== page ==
Investing: 3-Steps To Winning The Loser’s Game
Investing is like tennis. It’s a loser’s game.
I don’t mean to say that those who play tennis are losers. What I mean to say is that the way you win at tennis is different than other games. In order to win a winner’s game, like Football, a person (team) must make winning moves, they must execute the right plays. In a game like tennis, one can still win without necessarily making winning moves. So long as you keep the ball in play, sooner or later your opponent will make a mistake, and you’ll get the point. A loser’s game is one in which a player can win by making the fewest mistakes.
Investing is a loser’s game.
Investment pro Charles Ellis popularized this idea back in 1975 with an article he penned for the Financial Analysts Journal, which he ended up turning into a book in the 1990’s. He posits that if you try to turn investing into a winner’s game, where your success is determined by whether or not you make the right moves, you’ll most likely lose. Instead of trying to win, the way to actually win in investing is by playing it like a loser’s game – by avoiding mistakes.
Below are three rules you can follow to help avoid common investor mistakes, and increase your chances of winning the loser’s game.
Investing in stocks can be extremely risky. One simple way of lowering the level of risk in your portfolio is by spreading the risk around – by diversifying.
Think of all those poor souls who lost everything with the collapse of Enron. Well, if they did lose everything, it’s because they weren’t diversified. Luckily for us, diversifying is incredibly easy. You can do so by purchasing a mutual fund or an index fund. For example Vanguard has an index fund called Vanguard Total Stock Market ETF (VTI). Purchasing just one share of this ETF gives you exposure to the entire US stock market. There are bond funds too, like Fidelity Total Bond (FTBFX), which offers exposure to Treasury bonds, corporate bonds, MBSs, and more. If you don’t know what any of those are, don’t fret. I simply mean to say that its a diversified investment.
Not being diversified is considered a mistake. Avoid it! Lest you too lose it all when your favorite company goes bankrupt.
2) Don’t touch it
There’s a saying out there, which I love:
“Don’t just do something, stand there!
It captures the perfect solution to many a market quandary. As long as you don’t own large amounts of triple levered ETFs, usually the right choice during market downturns is to continue with your existing strategy. In times of trouble or stress, do like the British do – Keep Calm And Carry On.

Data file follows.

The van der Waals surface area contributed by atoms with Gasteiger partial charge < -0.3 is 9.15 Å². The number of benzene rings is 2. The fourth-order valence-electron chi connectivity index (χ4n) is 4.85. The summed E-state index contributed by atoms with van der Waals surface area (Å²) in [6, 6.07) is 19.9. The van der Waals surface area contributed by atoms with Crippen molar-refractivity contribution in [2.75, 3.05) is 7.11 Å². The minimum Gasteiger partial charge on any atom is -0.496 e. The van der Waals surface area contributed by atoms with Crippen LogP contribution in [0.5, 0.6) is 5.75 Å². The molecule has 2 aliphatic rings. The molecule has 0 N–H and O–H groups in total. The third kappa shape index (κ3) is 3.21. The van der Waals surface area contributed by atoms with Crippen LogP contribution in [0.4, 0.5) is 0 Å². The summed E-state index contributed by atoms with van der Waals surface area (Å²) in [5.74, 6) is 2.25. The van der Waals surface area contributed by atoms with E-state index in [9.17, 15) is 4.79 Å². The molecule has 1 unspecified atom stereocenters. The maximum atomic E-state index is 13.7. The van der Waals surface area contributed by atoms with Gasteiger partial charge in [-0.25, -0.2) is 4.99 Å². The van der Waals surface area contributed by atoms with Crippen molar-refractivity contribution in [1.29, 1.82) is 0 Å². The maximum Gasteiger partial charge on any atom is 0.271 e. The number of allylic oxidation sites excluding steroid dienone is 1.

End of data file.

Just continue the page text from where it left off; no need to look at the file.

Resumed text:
The biggest mistake investors make is selling securities at the wrong time. When I say, “at the wrong time,” I really mean to say, “at the bottom of the market.”
Investors have a terrible knack for selling their investments when prices are down simply because they are afraid that they are going to decline further. It’s as if they have forgotten that markets go through cycles; there are ups and there are downs. Ups are usually followed by downs. Downs are usually followed by ups. This leads us to rule number 3.
3) Be patient
The most successful investors take the long view. How long? Well, Warren Buffett has said that his favorite holding period is forever.
I recently looked at a stock portfolio worth $1.7 million. It only had 7 stocks in it (she broke rule #1, but this woman took the long view). Of this $1.7 million portfolio, $1.4 million was unrealized capital gains. This is financial speak for, “her portfolio earned $1.4 million!” She held the same seven stocks since the mid 1995. That’s a 22-year holding period, and counting!
She went through the dot com crash and the most catastrophic economic crisis since the great depression. She weathered the market cycles and refused to sell her securities. And over 22 years, she managed to earn more than 8% per year!
Look, amateurs get caught up in the day-to-day CNBC reality TV show. Amateurs worry about the current level of the Dow Jones Index. Amateurs are constantly looking for a “hot buy” that’s going to pop in price within the next week.
Oh, I didn’t mention, amateurs also tend to lose a ton of money in the stock market.
Want to win a loser’s game? Take the long view.
A Final Thought –
Many investors equate action with progress. “If I buy/sell now, then i’ll improve the chances of success in my portfolio,” goes the line of thought. But this line of thinking equates investing with a winner’s game. Stay diversified, fight the urge to make unnecessary changes to your portfolio, and let the magic of time work in your favor.
Remember, investing is a loser’s game. Stop making mistakes, and you’re well on your way to winning.
Do you have a question, or would like me to cover a particular topic, feel free to leave a comment below!
Disclaimer: None of the securities mentioned above are meant to serve as investment recommendations. I simply bring them up as examples of diversified single-position investments.